STAR Voting can be adopted with or without a primary 


With STAR Voting, in many cases we could skip low-turnout primaries and
just vote once in November.

Unlike traditional elections, STAR Voting is highly accurate with any number of candidates in the race. This is because STAR Voting eliminates vote-splitting and the spoiler effect, allowing voters to support all the candidates they like while showing their preference order between them.

Skipping the primary would save taxpayers money, would save voters time, and the shorter campaign season would make it more affordable and accessible for grassroots candidates to run for office, in turn combatting the influence of money in politics. 

For situations where a primary is needed, such as partisan primaries or the presidential primary, STAR Voting can be used for either or both elections. A top five non-partisan Unified Primary is another option which is a great choice for highly competitive jurisdictions. 

 




On Voting Methods and Larger Fields of Candidates:

  • Choose-One Plurality voting is notoriously vulnerable to vote-splitting, and as a result, it can fail to produce representative outcomes in elections with more than two candidates in the race. Especially primaries. Candidates don't even need to be competitive to spoil the election in close races. 

  • Ranked Choice voting mitigates this problem, but can still fall victim to vote-splitting or spoilers if three or more of the candidates in a race are viable.

  • Other alternative voting methods, even if they mitigate or eliminate vote-splitting, can consistently bias in favor of candidates who are seen as more electable, those who are more polarizing, or those who are more middle of the road, depending on the voting method. 

  • STAR Voting tops the charts in terms of accurate, unbiased, fair, and representative outcomes.

  • Even the best voting method can't solve every problem. Elections with huge fields of candidates may be overwhelming for voters, regardless of the voting method. Studies on cognitive load show that humans have their limit. Most research suggests that we do a good job categorizing and sorting information with up to around seven candidates on a list and five to seven is the sweet spot, where voters have good options to choose from, but not so many as to be overwhelming.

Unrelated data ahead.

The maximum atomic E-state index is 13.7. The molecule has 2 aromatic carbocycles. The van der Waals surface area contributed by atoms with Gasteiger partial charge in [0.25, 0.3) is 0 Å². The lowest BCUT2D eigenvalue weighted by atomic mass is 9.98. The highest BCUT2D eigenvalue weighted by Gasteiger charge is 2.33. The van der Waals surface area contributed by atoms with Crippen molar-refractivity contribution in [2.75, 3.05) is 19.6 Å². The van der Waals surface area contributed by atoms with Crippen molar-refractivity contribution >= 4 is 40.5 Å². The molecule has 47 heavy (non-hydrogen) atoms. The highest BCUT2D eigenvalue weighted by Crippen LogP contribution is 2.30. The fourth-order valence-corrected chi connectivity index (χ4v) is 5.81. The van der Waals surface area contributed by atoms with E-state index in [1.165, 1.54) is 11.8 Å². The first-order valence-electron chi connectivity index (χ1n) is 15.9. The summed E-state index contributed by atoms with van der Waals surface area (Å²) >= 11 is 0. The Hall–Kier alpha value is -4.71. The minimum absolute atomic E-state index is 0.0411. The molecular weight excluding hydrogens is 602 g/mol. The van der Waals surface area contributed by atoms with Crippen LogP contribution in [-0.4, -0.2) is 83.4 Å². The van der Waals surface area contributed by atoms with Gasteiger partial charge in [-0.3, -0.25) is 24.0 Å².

Ultimately, the decision on whether a primary is right for a given election is nuanced, and there is no 'one size fits all' solution. It's important to remember that choosing the voting method itself and choosing whether or not to have a primary are two separate decisions, and each should be carefully weighed.



How would a STAR Voting primary work?


Partisan primaries:

Each political party conducts a STAR Voting primary election. The winner of the primary for each party advances to the general election, where the electorate as a whole votes again, also using STAR Voting. 

Note that each party has the right to determine if they want to allow non-affiliated voters to participate in their primary or not.


'Unified Primaries':

All candidates, regardless of party affiliation, run in one single primary election using STAR Voting. The top five candidates advance to a STAR Voting general election. As local laws permit, candidates may list their political affiliations after their names. Endorsements, including party endorsements, if applicable, are listed in the official Voter's Guide, along with candidate bios and statements. 

Variation: The top two candidates from the STAR Voting primary advance to a Choose-One plurality primary. This may be a good choice in states like Washington where a top-two general election is mandated statewide and where a stepping-stone reform might be the best option on the table.